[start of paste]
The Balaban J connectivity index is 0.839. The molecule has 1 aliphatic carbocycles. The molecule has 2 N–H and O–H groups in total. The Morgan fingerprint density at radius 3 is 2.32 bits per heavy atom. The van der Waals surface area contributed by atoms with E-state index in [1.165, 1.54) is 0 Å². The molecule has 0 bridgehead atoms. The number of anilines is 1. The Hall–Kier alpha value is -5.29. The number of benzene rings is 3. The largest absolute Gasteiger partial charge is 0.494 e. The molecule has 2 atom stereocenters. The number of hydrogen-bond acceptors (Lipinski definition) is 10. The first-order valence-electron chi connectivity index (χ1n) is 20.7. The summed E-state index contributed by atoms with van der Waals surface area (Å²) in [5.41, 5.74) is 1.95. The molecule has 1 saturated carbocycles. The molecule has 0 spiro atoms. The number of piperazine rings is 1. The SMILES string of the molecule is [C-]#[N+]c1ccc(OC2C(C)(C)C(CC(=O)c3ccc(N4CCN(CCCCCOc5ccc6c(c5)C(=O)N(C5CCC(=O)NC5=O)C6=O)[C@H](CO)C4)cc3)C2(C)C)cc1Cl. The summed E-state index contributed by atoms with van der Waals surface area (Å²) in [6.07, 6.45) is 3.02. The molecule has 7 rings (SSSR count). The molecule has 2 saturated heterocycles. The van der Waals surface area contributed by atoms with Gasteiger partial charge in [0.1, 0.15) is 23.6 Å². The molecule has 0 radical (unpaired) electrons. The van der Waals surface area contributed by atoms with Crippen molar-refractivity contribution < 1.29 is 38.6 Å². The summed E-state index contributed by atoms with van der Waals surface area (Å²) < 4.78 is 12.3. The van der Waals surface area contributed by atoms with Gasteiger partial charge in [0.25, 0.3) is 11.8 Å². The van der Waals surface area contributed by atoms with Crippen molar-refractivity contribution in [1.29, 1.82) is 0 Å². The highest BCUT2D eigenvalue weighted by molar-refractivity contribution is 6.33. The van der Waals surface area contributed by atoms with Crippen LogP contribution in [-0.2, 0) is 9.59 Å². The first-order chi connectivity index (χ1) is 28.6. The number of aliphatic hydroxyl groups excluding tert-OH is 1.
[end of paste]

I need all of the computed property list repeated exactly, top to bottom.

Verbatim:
The Balaban J connectivity index is 0.839. The molecule has 1 aliphatic carbocycles. The molecule has 2 N–H and O–H groups in total. The Morgan fingerprint density at radius 3 is 2.32 bits per heavy atom. The van der Waals surface area contributed by atoms with E-state index in [1.165, 1.54) is 0 Å². The molecule has 0 bridgehead atoms. The number of anilines is 1. The Hall–Kier alpha value is -5.29. The number of benzene rings is 3. The largest absolute Gasteiger partial charge is 0.494 e. The molecule has 2 atom stereocenters. The number of hydrogen-bond acceptors (Lipinski definition) is 10. The first-order valence-electron chi connectivity index (χ1n) is 20.7. The summed E-state index contributed by atoms with van der Waals surface area (Å²) in [5.41, 5.74) is 1.95. The molecule has 1 saturated carbocycles. The molecule has 0 spiro atoms. The number of piperazine rings is 1. The SMILES string of the molecule is [C-]#[N+]c1ccc(OC2C(C)(C)C(CC(=O)c3ccc(N4CCN(CCCCCOc5ccc6c(c5)C(=O)N(C5CCC(=O)NC5=O)C6=O)[C@H](CO)C4)cc3)C2(C)C)cc1Cl. The summed E-state index contributed by atoms with van der Waals surface area (Å²) in [6.07, 6.45) is 3.02. The molecule has 7 rings (SSSR count). The molecule has 2 saturated heterocycles. The van der Waals surface area contributed by atoms with Gasteiger partial charge in [0.1, 0.15) is 23.6 Å². The molecule has 0 radical (unpaired) electrons. The van der Waals surface area contributed by atoms with Crippen molar-refractivity contribution < 1.29 is 38.6 Å². The summed E-state index contributed by atoms with van der Waals surface area (Å²) < 4.78 is 12.3. The van der Waals surface area contributed by atoms with Gasteiger partial charge in [0.25, 0.3) is 11.8 Å². The van der Waals surface area contributed by atoms with Crippen molar-refractivity contribution in [1.29, 1.82) is 0 Å². The highest BCUT2D eigenvalue weighted by molar-refractivity contribution is 6.33. The van der Waals surface area contributed by atoms with Crippen LogP contribution in [-0.2, 0) is 9.59 Å². The first-order chi connectivity index (χ1) is 28.6. The number of aliphatic hydroxyl groups excluding tert-OH is 1.